There is no excerpt because this is a protected post.
Tag Archives | African American
“Strong Island chronicles the arc of a family across history, geography and tragedy – from the racial segregation of the Jim Crow South to the promise of New York City; from the presumed safety of middle class suburbs, to the maelstrom of an unexpected, violent death. It is the story of the Ford family: Barbara Dunmore, William Ford and […]
“In Afro-Atlantic Flight, Michelle D. Commander traces how post-civil rights Black American artists, intellectuals, and travelers envision literal and figurative flight back to Africa as a means by which to heal the dispossession caused by the slave trade. Through ethnographic, historical, literary, and filmic analyses, Commander shows the ways that cultural producers such as Octavia […]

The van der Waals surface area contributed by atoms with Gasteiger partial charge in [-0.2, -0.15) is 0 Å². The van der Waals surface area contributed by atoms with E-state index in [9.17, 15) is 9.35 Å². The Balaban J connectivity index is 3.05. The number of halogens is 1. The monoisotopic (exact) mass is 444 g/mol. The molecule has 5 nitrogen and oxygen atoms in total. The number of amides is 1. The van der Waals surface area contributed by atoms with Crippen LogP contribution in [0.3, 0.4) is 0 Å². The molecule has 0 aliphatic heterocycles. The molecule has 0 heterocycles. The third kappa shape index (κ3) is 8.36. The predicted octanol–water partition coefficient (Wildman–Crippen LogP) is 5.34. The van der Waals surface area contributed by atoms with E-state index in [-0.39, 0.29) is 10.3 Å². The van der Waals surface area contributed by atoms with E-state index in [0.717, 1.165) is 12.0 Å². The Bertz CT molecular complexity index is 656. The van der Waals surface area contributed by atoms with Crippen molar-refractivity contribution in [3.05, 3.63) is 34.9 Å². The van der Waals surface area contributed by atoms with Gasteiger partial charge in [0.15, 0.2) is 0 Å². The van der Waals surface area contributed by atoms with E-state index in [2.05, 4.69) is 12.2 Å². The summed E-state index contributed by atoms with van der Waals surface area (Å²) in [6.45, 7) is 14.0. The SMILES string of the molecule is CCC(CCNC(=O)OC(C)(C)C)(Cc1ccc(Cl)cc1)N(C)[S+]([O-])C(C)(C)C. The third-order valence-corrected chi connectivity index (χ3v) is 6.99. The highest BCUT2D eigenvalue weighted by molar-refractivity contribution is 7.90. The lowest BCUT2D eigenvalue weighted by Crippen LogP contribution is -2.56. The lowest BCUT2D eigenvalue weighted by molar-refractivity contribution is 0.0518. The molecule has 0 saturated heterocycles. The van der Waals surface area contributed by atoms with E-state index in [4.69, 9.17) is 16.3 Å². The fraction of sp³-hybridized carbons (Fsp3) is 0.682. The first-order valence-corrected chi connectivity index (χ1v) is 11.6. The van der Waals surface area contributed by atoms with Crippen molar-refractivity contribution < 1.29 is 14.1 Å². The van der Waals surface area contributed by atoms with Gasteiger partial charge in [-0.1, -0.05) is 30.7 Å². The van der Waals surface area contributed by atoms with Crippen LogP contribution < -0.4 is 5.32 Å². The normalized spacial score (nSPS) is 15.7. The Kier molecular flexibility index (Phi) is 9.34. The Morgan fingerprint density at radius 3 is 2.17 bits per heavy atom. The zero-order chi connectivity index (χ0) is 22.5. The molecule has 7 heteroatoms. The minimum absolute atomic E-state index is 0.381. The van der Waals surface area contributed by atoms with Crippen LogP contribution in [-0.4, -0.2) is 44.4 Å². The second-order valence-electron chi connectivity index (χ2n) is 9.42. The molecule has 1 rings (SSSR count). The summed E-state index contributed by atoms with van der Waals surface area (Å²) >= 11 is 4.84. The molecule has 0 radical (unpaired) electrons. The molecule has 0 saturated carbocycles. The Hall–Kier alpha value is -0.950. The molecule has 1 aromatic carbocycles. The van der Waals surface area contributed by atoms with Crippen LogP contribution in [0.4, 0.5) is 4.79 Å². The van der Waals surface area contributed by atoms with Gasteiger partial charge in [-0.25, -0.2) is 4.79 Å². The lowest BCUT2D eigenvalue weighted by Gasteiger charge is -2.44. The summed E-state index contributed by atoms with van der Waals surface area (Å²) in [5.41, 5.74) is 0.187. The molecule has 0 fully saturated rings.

“I met writer Doug Cooper Spencer via Facebook and asked him to consider writing a piece. A few days later he sent me his essay, ‘The Language of Light’, a meditation on the power of photo literacy and stories buried behind the images. Below Doug shares some of his photos from his hometown Lincoln Heights, […]
By Eric K. Washington “At the Grand Central station is a colored man who probably knows more people than any other Negro in New York,” a front page lede in the New York Age read in 1923. “He is Chief James H. Williams, head of the Red Caps of the Grand Central station.” James H. […]
A tintype, also known as a melainotype or ferrotype, is a photograph made by creating a direct positive on a thin sheet of metal coated with a dark lacquer or enamel. This type of photography enjoyed its widest use during the 1860s and 1870s, and is currently considered a novelty art form. However, one occasionally […]